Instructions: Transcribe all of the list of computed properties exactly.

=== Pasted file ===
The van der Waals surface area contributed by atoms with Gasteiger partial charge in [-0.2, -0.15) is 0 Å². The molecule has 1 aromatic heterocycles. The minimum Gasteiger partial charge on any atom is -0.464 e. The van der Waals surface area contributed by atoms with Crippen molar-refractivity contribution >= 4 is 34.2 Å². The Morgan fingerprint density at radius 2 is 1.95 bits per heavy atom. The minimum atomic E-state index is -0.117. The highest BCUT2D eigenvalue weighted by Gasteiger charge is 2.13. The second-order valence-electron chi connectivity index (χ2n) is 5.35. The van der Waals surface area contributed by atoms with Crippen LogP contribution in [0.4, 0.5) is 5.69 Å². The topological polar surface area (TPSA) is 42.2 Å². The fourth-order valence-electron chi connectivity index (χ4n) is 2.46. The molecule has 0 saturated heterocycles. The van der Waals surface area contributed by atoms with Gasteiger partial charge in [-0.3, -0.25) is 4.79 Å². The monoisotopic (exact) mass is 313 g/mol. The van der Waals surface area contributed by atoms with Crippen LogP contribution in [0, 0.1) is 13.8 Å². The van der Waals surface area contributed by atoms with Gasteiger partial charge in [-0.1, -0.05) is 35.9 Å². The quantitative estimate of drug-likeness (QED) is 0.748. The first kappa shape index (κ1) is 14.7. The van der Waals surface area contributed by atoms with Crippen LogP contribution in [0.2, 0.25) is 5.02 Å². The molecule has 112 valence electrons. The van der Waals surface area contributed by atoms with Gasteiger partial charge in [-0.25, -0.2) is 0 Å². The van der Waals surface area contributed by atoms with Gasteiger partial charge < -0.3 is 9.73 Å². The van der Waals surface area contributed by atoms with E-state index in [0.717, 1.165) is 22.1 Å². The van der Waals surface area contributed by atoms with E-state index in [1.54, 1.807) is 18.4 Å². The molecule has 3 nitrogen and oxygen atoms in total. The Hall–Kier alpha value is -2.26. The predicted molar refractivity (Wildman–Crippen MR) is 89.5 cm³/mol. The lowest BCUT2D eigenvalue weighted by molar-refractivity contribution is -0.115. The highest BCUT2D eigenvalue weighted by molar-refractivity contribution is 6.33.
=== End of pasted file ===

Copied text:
The van der Waals surface area contributed by atoms with Gasteiger partial charge in [-0.2, -0.15) is 0 Å². The molecule has 1 aromatic heterocycles. The minimum Gasteiger partial charge on any atom is -0.464 e. The van der Waals surface area contributed by atoms with Crippen molar-refractivity contribution >= 4 is 34.2 Å². The Morgan fingerprint density at radius 2 is 1.95 bits per heavy atom. The minimum atomic E-state index is -0.117. The highest BCUT2D eigenvalue weighted by Gasteiger charge is 2.13. The second-order valence-electron chi connectivity index (χ2n) is 5.35. The van der Waals surface area contributed by atoms with Crippen LogP contribution in [0.4, 0.5) is 5.69 Å². The topological polar surface area (TPSA) is 42.2 Å². The fourth-order valence-electron chi connectivity index (χ4n) is 2.46. The molecule has 0 saturated heterocycles. The van der Waals surface area contributed by atoms with Gasteiger partial charge in [-0.3, -0.25) is 4.79 Å². The monoisotopic (exact) mass is 313 g/mol. The van der Waals surface area contributed by atoms with Crippen LogP contribution in [0, 0.1) is 13.8 Å². The van der Waals surface area contributed by atoms with Gasteiger partial charge in [-0.1, -0.05) is 35.9 Å². The quantitative estimate of drug-likeness (QED) is 0.748. The first kappa shape index (κ1) is 14.7. The van der Waals surface area contributed by atoms with Crippen LogP contribution in [0.2, 0.25) is 5.02 Å². The molecule has 112 valence electrons. The van der Waals surface area contributed by atoms with Gasteiger partial charge in [-0.25, -0.2) is 0 Å². The van der Waals surface area contributed by atoms with Gasteiger partial charge < -0.3 is 9.73 Å². The van der Waals surface area contributed by atoms with E-state index in [0.717, 1.165) is 22.1 Å². The van der Waals surface area contributed by atoms with E-state index in [1.54, 1.807) is 18.4 Å². The molecule has 3 nitrogen and oxygen atoms in total. The Hall–Kier alpha value is -2.26. The predicted molar refractivity (Wildman–Crippen MR) is 89.5 cm³/mol. The lowest BCUT2D eigenvalue weighted by molar-refractivity contribution is -0.115. The highest BCUT2D eigenvalue weighted by molar-refractivity contribution is 6.33.